Conference a place for understanding
In a recent My Word, author Walter T. Davis was very critical of "Making the Desert Bloom," an interfaith dialogue organized by the East Bay Jewish Community Relations Council and hosted by the Graduate Theological Union.
Without endeavoring to offer a rebuttal to his critiques, I would simply like to note that as a participant in the conference, I found it to be helpful, dialogical, frank, honest and aimed at fostering understanding more than advocating any one point of view in regard to the ongoing tensions between the nation of Israel and the people of Palestine, and their political representatives.
Indeed, one of the main presenters, Rabbi Sheldon Lewis, defined peace not as homogeneity of belief, but as the respectful coexistence of passionate differences. I thank the JCRC for this effort to build bridges and look forward to joining with it in ongoing efforts at "reaching across the aisle" in the face of this most vexing of religious, political, economic and human rights issues.
The Rev. H. James Hopkins
Pastor Lakeshore Avenue Baptist Church Oakland
It is very good to be an A's fan now
Now that the final 27th out of the year has been called, and all the dust has settled, let me just say it's good to be an A's fan right now.
Even though our team has been
Having people say they can't stand us and seeing people getting irked by Oakland's success actually feels kind of good after the initial stinging sensation.
It means the A's are doing something right, and MLB can feel the elephant in the room waking up, getting ready to start a ruckus.
If the Giants continue their own trajectory, I have a feeling that next year, or at least very soon, the last Bay Bridge Series of the year will also be a game to capture the flag; 30 tiny flags, that is, all arranged in a circle atop the commissioner's trophy. Go A's.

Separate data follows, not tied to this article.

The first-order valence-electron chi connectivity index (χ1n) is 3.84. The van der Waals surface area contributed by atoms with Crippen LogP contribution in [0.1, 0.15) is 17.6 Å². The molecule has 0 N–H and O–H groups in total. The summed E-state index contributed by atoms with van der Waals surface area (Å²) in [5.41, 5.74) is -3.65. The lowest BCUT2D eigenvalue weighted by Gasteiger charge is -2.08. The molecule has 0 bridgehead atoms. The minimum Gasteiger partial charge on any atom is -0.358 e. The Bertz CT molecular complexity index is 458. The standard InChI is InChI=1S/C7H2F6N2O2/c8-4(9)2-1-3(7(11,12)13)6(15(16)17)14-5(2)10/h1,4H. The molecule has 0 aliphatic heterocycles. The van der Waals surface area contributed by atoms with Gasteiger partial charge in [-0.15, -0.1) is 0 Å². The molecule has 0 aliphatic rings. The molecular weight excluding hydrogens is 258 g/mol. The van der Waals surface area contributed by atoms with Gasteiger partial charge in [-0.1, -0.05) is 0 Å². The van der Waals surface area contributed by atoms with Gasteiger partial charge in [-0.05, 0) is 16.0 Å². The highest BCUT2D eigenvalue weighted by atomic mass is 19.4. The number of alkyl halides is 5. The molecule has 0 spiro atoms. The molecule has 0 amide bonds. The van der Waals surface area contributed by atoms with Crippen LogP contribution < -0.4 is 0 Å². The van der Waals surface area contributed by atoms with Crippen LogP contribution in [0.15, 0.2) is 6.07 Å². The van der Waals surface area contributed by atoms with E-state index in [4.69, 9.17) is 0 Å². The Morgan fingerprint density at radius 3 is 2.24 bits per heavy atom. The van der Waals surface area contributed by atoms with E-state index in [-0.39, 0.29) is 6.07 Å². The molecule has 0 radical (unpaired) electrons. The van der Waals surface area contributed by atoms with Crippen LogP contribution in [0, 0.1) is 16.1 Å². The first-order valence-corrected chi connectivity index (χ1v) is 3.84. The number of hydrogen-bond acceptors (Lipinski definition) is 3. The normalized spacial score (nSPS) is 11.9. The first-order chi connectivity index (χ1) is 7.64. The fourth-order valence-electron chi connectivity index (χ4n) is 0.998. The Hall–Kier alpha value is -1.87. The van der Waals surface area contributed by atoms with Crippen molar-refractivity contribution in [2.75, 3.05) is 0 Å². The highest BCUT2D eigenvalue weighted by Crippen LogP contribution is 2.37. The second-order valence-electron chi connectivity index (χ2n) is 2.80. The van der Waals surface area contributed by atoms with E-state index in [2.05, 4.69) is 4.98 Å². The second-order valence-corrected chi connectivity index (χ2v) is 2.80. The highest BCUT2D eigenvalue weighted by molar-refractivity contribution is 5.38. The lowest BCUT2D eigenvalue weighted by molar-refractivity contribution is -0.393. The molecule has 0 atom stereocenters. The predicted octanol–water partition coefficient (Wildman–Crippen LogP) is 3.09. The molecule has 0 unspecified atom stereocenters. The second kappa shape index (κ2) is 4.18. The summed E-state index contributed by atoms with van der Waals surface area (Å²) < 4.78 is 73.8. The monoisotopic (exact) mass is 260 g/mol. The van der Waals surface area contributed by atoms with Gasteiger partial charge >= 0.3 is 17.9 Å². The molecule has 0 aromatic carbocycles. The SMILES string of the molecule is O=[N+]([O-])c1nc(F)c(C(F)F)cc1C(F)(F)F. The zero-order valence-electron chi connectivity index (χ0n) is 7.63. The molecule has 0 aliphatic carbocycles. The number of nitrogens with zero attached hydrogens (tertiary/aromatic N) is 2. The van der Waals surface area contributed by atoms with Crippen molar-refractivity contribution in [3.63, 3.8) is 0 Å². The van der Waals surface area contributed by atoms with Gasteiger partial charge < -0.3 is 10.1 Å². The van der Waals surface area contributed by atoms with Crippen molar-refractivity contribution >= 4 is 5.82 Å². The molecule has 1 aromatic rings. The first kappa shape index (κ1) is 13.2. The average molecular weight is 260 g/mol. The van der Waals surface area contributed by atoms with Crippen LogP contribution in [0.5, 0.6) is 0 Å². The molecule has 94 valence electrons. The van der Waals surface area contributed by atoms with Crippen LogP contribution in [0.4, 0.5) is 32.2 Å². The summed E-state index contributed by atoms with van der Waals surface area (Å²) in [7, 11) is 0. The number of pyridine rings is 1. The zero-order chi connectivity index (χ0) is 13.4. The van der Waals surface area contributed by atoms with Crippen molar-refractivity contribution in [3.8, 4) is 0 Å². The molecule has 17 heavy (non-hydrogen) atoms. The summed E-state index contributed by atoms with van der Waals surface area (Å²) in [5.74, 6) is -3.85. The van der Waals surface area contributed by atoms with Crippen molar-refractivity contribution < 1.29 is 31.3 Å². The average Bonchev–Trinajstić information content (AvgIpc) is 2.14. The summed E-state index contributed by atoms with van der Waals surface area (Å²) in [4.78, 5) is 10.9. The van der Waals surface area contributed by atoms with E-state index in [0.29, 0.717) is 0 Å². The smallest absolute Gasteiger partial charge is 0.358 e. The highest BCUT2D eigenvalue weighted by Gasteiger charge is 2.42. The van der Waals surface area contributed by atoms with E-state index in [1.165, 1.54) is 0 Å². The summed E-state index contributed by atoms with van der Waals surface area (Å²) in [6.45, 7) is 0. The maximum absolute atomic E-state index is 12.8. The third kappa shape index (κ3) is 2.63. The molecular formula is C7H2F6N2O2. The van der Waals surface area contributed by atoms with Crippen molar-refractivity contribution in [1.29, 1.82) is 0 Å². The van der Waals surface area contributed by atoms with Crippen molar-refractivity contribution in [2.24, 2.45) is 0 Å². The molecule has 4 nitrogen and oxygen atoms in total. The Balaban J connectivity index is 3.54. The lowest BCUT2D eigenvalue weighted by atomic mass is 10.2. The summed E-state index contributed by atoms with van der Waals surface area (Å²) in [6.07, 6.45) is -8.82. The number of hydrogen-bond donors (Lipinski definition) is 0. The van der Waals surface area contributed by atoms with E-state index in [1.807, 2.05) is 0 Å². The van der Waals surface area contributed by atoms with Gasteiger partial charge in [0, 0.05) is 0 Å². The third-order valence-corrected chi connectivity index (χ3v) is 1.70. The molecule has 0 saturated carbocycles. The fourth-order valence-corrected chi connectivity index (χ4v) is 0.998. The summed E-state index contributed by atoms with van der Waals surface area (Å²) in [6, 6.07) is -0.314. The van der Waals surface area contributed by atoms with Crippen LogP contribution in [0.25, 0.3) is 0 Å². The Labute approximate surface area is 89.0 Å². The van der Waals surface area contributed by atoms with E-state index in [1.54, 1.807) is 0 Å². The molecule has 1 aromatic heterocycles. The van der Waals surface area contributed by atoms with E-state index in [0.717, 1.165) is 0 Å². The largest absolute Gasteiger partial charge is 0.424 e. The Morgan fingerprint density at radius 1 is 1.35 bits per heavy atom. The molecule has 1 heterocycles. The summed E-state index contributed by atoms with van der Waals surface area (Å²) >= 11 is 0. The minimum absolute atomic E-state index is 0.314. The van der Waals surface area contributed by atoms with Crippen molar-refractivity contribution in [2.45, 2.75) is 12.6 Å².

Maybe we could try some better planning
Kudos to the city of Oakland and its planning departments. It has newly paved and striped Fifth Avenue a few months before PG&E comes along to dig it up to do pipeline testing.
It does this every time and everywhere I have seen it pave our roads. I can't wait to see what work needs to be done on my street after it approves my request to pave and paint the lines.
Demonstration of climate change
"Frankenstorm" Sandy is one more dramatic demonstration that climate change and its extreme weather patterns are now part of our future.
Although we're unlikely to reverse climate change, we can still mitigate its effects by reducing our driving, energy use and meat consumption.
Yes, meat consumption.
A 2006 U.N. report estimated that meat consumption accounts for 18 percent of man-made greenhouse gases. A 2009 article in the respected World Watch magazine suggested that it may be closer to 50 percent.
Carbon dioxide, the principal greenhouse gas, is emitted by burning forests to create animal pastures and by combustion of fossil fuels to confine, feed, transport and slaughter animals and to refrigerate their carcasses.
The much more damaging methane and nitrous oxide are discharged from digestive tracts of cattle and from animal waste cesspools, respectively.
We have the power of reducing the devastating effects of climate change every time we eat. Supermarkets offer a rich variety of soy- and nut-based products, and an ample selection of traditional vegetables, fruits, grains and nuts. Product lists, easy recipes and transition tips are available at www.livevegan.org.